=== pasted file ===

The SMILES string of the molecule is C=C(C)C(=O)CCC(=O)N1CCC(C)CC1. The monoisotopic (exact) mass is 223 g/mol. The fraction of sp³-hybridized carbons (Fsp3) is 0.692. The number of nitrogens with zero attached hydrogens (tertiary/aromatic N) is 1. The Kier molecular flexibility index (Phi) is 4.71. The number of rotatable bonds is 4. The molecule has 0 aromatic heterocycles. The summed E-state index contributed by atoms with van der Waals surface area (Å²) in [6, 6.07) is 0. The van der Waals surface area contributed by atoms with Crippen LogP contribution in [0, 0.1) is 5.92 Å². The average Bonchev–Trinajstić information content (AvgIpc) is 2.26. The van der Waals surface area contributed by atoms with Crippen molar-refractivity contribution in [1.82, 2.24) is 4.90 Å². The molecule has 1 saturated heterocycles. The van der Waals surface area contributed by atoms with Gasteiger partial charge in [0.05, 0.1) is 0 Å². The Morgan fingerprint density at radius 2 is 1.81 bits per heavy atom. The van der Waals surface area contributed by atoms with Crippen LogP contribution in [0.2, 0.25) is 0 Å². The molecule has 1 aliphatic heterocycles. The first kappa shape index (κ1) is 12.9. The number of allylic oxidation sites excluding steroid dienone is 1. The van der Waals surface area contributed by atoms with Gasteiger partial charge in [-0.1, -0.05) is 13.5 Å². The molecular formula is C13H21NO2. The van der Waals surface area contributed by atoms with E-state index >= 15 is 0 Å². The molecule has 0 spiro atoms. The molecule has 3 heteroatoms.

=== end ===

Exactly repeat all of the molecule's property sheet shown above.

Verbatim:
The SMILES string of the molecule is C=C(C)C(=O)CCC(=O)N1CCC(C)CC1. The monoisotopic (exact) mass is 223 g/mol. The fraction of sp³-hybridized carbons (Fsp3) is 0.692. The number of nitrogens with zero attached hydrogens (tertiary/aromatic N) is 1. The Kier molecular flexibility index (Phi) is 4.71. The number of rotatable bonds is 4. The molecule has 0 aromatic heterocycles. The summed E-state index contributed by atoms with van der Waals surface area (Å²) in [6, 6.07) is 0. The van der Waals surface area contributed by atoms with Crippen LogP contribution in [0, 0.1) is 5.92 Å². The average Bonchev–Trinajstić information content (AvgIpc) is 2.26. The van der Waals surface area contributed by atoms with Crippen molar-refractivity contribution in [1.82, 2.24) is 4.90 Å². The molecule has 1 saturated heterocycles. The van der Waals surface area contributed by atoms with Gasteiger partial charge in [0.05, 0.1) is 0 Å². The Morgan fingerprint density at radius 2 is 1.81 bits per heavy atom. The van der Waals surface area contributed by atoms with Crippen LogP contribution in [0.2, 0.25) is 0 Å². The molecule has 1 aliphatic heterocycles. The first kappa shape index (κ1) is 12.9. The number of allylic oxidation sites excluding steroid dienone is 1. The van der Waals surface area contributed by atoms with Gasteiger partial charge in [-0.1, -0.05) is 13.5 Å². The molecular formula is C13H21NO2. The van der Waals surface area contributed by atoms with E-state index >= 15 is 0 Å². The molecule has 0 spiro atoms. The molecule has 3 heteroatoms.